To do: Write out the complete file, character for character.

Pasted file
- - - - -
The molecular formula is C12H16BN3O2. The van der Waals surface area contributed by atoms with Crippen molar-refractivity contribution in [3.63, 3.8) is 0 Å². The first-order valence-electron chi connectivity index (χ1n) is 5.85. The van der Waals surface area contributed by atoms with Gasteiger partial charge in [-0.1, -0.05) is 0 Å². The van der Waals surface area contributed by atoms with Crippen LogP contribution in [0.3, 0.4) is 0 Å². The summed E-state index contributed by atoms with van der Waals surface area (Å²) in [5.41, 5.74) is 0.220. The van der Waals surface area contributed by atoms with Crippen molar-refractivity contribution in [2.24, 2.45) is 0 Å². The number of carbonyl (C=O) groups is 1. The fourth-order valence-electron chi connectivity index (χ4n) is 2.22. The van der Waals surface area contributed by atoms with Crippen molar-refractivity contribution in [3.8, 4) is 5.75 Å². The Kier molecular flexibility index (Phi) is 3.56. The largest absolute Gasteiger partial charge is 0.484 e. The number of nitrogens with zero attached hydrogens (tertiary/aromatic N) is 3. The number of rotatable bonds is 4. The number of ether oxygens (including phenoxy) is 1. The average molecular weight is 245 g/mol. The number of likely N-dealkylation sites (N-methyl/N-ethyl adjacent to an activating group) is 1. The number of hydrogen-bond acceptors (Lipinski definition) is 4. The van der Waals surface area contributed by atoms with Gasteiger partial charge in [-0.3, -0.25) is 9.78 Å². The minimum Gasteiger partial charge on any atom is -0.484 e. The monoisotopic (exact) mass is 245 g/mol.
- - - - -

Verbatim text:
The molecular formula is C12H16BN3O2. The van der Waals surface area contributed by atoms with Crippen molar-refractivity contribution in [3.63, 3.8) is 0 Å². The first-order valence-electron chi connectivity index (χ1n) is 5.85. The van der Waals surface area contributed by atoms with Gasteiger partial charge in [-0.1, -0.05) is 0 Å². The van der Waals surface area contributed by atoms with Crippen LogP contribution in [0.3, 0.4) is 0 Å². The summed E-state index contributed by atoms with van der Waals surface area (Å²) in [5.41, 5.74) is 0.220. The van der Waals surface area contributed by atoms with Crippen molar-refractivity contribution in [2.24, 2.45) is 0 Å². The number of carbonyl (C=O) groups is 1. The fourth-order valence-electron chi connectivity index (χ4n) is 2.22. The van der Waals surface area contributed by atoms with Crippen molar-refractivity contribution in [3.8, 4) is 5.75 Å². The Kier molecular flexibility index (Phi) is 3.56. The largest absolute Gasteiger partial charge is 0.484 e. The number of nitrogens with zero attached hydrogens (tertiary/aromatic N) is 3. The number of rotatable bonds is 4. The number of ether oxygens (including phenoxy) is 1. The average molecular weight is 245 g/mol. The number of likely N-dealkylation sites (N-methyl/N-ethyl adjacent to an activating group) is 1. The number of hydrogen-bond acceptors (Lipinski definition) is 4. The van der Waals surface area contributed by atoms with Gasteiger partial charge in [-0.3, -0.25) is 9.78 Å². The minimum Gasteiger partial charge on any atom is -0.484 e. The monoisotopic (exact) mass is 245 g/mol.